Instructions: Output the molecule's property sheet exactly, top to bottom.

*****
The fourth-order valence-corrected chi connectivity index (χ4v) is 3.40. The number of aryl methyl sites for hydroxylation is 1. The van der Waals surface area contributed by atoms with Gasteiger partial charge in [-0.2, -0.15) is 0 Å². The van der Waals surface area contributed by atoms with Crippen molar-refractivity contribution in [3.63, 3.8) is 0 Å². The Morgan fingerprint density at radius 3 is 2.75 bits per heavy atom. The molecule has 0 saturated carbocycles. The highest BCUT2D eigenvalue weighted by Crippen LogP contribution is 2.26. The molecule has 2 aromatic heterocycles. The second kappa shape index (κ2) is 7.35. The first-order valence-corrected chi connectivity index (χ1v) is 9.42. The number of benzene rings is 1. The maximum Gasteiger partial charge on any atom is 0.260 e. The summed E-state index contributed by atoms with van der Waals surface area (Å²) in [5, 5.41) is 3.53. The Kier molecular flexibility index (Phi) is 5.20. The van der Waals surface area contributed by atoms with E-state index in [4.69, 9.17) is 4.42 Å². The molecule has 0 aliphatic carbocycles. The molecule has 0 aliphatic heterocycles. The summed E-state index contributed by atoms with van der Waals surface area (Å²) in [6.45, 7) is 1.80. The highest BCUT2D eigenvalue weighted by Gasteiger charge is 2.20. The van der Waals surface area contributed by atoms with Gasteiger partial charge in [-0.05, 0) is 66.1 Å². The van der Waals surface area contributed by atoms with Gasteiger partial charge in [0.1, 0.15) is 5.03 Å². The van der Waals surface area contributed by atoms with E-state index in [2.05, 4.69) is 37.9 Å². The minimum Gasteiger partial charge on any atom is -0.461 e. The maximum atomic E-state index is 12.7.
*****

The fourth-order valence-corrected chi connectivity index (χ4v) is 3.40. The number of aryl methyl sites for hydroxylation is 1. The van der Waals surface area contributed by atoms with Gasteiger partial charge in [-0.2, -0.15) is 0 Å². The van der Waals surface area contributed by atoms with Crippen molar-refractivity contribution in [3.63, 3.8) is 0 Å². The Morgan fingerprint density at radius 3 is 2.75 bits per heavy atom. The molecule has 0 saturated carbocycles. The highest BCUT2D eigenvalue weighted by Crippen LogP contribution is 2.26. The molecule has 2 aromatic heterocycles. The second kappa shape index (κ2) is 7.35. The first-order valence-corrected chi connectivity index (χ1v) is 9.42. The number of benzene rings is 1. The maximum Gasteiger partial charge on any atom is 0.260 e. The summed E-state index contributed by atoms with van der Waals surface area (Å²) in [5, 5.41) is 3.53. The Kier molecular flexibility index (Phi) is 5.20. The van der Waals surface area contributed by atoms with E-state index in [4.69, 9.17) is 4.42 Å². The molecule has 0 aliphatic carbocycles. The molecule has 0 aliphatic heterocycles. The summed E-state index contributed by atoms with van der Waals surface area (Å²) in [6.45, 7) is 1.80. The highest BCUT2D eigenvalue weighted by Gasteiger charge is 2.20. The van der Waals surface area contributed by atoms with Gasteiger partial charge in [-0.05, 0) is 66.1 Å². The van der Waals surface area contributed by atoms with Gasteiger partial charge in [0.1, 0.15) is 5.03 Å². The van der Waals surface area contributed by atoms with E-state index in [2.05, 4.69) is 37.9 Å². The minimum Gasteiger partial charge on any atom is -0.461 e. The maximum atomic E-state index is 12.7.